"It's nice to have an open date," Richt said. "We had that advantage last year. We were fresh. It can make a difference, especially at this time of the year."
It's an advantage Richt would definitely like for his own team after playing six consecutive weeks against SEC opponents.
"It looks to me like we're not playing as fast," Richt said. "It's been a tough stretch. It wears on you."
Still, this year's version of the Bulldogs barely compared to the stumbling Auburn team that Georgia dominated last season. The Tigers are 9-0, 6-0 in the SEC, champions of the SEC West and No. 3 in the media, coaches and BCS polls, with 11 consecutive wins since last year's loss to Georgia, but the Bulldogs are 8-1, 6-1 in the SEC and ranked eighth in the nation and still playing for their own lofty goals.
Of all the games that have been played between the Bulldogs and Tigers in the oldest continual rivalry in the Deep South, this is arguably the most important and anticipated game.
"It's a great match-up and I think it will have a lot of national interest," Richt said. "The stage is big and the stakes are big. Our guys will certainly be excited about playing in that kind of game."
Beyond that excitement, Richt would also like to think his team is rested and ready, but he's not certain. The offense played perhaps its best of the game last week, producing 589 yards of offense in their 62-17 win over Kentucky, but then quarterback David Greene missed both meetings and practice on Monday with the stomach flu. He's started all 49 games during his Georgia career.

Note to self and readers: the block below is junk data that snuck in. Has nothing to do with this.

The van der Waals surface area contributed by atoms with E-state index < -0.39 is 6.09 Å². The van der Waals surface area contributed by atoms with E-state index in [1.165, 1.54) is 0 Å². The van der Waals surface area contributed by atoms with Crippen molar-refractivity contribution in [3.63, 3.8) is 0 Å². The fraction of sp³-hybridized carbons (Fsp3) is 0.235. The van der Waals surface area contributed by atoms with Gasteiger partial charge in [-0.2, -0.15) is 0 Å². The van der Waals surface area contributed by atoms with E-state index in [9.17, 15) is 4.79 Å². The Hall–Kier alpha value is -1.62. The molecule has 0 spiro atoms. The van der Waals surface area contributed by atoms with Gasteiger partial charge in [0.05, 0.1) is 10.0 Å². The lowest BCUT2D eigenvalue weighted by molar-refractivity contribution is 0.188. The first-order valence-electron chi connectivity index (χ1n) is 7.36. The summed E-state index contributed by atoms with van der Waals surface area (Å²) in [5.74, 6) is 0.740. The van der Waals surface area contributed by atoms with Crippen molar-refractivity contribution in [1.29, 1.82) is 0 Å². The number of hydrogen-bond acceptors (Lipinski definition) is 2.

Meanwhile, the defense gave up 344 yards to a Kentucky offense ranked last in the nation in total offense, averaging 259 per game. That came one week after the Bulldogs allowed 458 yards against Florida.
Now Georgia must be at its best against an Auburn offense leading the SEC in scoring (35 ppg). With that in mind, Richt plans to cut back on practice and conditioning work this week to get the Bulldogs back on fresh legs.
"It looks like we're a little bit fatigued," Richt said of Georgia's defense. "I don't think that we're playing as fast as we've been playing in the past. I think that has to do with the wear and tear of the season. It might be that we don't have the depth that you'd like at certain positions. I don't know if the guys are just tired."
SCOUTING THE OFFENSE: The Bulldogs have been inconsistent at times, often moving the ball and then struggling to score touchdowns in the red zone, but they appeared to put it all together last week with 589 total yards and 62 points last week against Kentucky. The lack of a quality opponent inflated those numbers, but the Bulldogs appear to have both their running game and passing game moving in the right direction with increasing progress up front.
SCOUTING THE DEFENSE: Defensive coordinator Brian VanGorder certainly has high standards for a defense allowing just 15.6 points and 293 yards per game, but it's hard to argue with his assessments that Georgia hasn't played its best defensive football in recent weeks, especially in last week's game against Kentucky. To stop Auburn, the Bulldogs have to do a better job, especially with its linebackers against the running game.
QUOTE TO NOTE: "I know Auburn's been resting up. I talked to a couple of my friends down there and they can't wait to play us. We're going to try and spoil their hopes like Florida spoiled our hopes two years ago." -- Georgia wide receiver Fred Gibson.